• Thank you for this extremely poignant and, I should add, quite gothic-shaded unhappy lover’s tale! The truly poetic, in my very non-scholarly opinion, must be grounded upon a certainty; and, like the happy lover, the unhappy lover is just as certain of his undying love for his beloved as that of the beaming happy one.. The tragic Vertinsky no doubt loved his muse, his ‘matushka’, his Vera.

      It does, however, make me wonder though about the timing of his ‘incense’ lyrics, not so much her interpretation. Is it maybe that Vertinsky suddenly underwent a dialectical crisis? After so much horror he no doubt experienced first-hand at the front of that disastrous, inhuman carnage, and utterly pointless war – especially working in the hospitals, upon his returning and setting his gaze for the first time upon a young Vera, and her daughters – what a vision he must have seen! There is perhaps nothing more uplifting to my own gender then the sight of beholding a mother alone with her children.- Not only from the aesthetic sphere but, even higher, the ethical sphere. Combining that with Vera’s obvious feminine erotic attractiveness and then further, contrast it with that ‘unspeakableness’ from which he was returning from, and I ask: If ever there was a possibility to witness the occasion of the birth of a muse it was here – it is Venus emerging from the sea!

      But, it would seem to me that Vera was perhaps more clever than he fully understood. And that Vera viewed deeper, or at least interpreted on deeper plain,more into those lyrics then he might have suspected. Basically, its possible she grasped that he was making a break with his inspiration. That inspiration was never really her as she was – which she probably knew full well; but rather her being transfigured by that idealistic vision his own poetic nature produced. He did not really love Vera, but the Vera painted by his imagination is what drove his passion and creativity. This leaves me then, back to the: why at that time, question? What, at that point, had happened to Vertinsky to cause him to sever, or at the very least begin to sever, the erotic idol of his waking thoughts?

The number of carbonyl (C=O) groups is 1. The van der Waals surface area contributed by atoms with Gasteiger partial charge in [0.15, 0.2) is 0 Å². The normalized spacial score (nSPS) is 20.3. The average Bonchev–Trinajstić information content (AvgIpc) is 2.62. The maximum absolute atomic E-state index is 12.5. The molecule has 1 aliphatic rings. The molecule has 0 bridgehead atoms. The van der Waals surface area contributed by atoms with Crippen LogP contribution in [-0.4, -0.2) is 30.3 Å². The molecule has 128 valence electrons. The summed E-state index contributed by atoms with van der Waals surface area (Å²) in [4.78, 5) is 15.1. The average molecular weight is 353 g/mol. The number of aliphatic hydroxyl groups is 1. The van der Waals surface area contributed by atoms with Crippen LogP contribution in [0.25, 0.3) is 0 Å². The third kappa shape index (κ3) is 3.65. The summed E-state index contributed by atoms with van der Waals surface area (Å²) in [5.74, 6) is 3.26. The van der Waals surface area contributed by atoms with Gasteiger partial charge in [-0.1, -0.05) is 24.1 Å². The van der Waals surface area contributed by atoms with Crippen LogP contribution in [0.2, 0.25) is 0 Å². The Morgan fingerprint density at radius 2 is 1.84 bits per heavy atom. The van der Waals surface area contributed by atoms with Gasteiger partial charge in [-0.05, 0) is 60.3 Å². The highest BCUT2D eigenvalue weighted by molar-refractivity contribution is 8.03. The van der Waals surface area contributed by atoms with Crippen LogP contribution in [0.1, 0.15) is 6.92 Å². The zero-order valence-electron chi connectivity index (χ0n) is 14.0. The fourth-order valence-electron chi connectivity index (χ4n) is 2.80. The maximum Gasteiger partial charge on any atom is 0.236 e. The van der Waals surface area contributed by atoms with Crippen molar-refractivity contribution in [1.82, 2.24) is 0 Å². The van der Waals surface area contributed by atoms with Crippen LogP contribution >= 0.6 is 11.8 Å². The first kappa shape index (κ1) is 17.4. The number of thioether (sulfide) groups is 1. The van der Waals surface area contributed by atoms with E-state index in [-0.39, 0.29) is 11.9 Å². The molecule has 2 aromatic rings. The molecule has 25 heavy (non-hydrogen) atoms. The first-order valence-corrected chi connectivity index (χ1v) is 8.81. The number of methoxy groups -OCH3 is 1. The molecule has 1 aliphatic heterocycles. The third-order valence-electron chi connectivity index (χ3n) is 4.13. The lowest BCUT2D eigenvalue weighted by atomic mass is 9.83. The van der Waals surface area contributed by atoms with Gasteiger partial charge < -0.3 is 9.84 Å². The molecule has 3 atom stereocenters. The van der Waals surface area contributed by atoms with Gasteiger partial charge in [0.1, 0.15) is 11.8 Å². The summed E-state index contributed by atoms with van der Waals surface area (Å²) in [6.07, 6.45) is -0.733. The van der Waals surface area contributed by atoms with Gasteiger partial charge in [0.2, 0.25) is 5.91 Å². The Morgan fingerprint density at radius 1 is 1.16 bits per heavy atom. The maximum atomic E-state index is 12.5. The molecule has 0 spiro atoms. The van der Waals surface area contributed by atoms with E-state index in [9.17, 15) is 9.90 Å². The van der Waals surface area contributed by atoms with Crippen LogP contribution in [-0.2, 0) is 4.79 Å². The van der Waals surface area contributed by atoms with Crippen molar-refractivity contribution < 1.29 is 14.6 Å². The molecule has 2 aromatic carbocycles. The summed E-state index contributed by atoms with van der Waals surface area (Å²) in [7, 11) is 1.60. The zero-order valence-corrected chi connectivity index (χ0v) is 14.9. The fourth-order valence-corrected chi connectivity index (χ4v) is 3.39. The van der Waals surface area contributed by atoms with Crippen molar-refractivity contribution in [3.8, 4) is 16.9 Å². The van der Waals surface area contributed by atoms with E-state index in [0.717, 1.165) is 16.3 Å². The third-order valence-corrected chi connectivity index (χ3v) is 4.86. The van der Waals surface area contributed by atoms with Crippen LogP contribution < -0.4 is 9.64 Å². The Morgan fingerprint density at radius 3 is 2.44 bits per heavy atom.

At that point, if indeed Vertinsky did begin to break from the poetical and became dialectical, there then is a definite parallel with my own thoughts on this blog, which is dialectical in nature. And there then is where I would very much enjoy of few drinks with that enigmatic gentleman. I often wonder if its possible to have a poetic-dialectical nature and what would it mean for the one living with such a make-up? .

      This tale reminds me of, well..I hope one more from those Irish boys won’t be too much ;)…but of one of Bono’s stage ‘personae’. This particular video strikes me profoundly. It is impossible for me to express in language what it evokes within me. . And from what you’ve posted here about Vertinsky makes me think he would recognize something of himself as well here:

      P.S.
      This comment, my dear Ms. Flame, was a joy to read and ponder. And the music, my dear lovely flame, is simply excellent – Goes very nice with a glass of single malt Scotch I might add 🙂 Please do keep this enchanting music coming.

      P.S.S.
      I was referring to the Novalis quote and the LOTR allusion from your “The Path” poem. I did not realize until now that you had another blog, but I should be quite happy to follow it also.

    • P.S.S.S I know its a long clip, but the transition between the two songs is, both musically and theatrically, masterful in my foolish opinion. Perhaps Vertinsky saw Vera wearing a ‘Lemon’ colored dress in the day, but then tat midnight…. 😉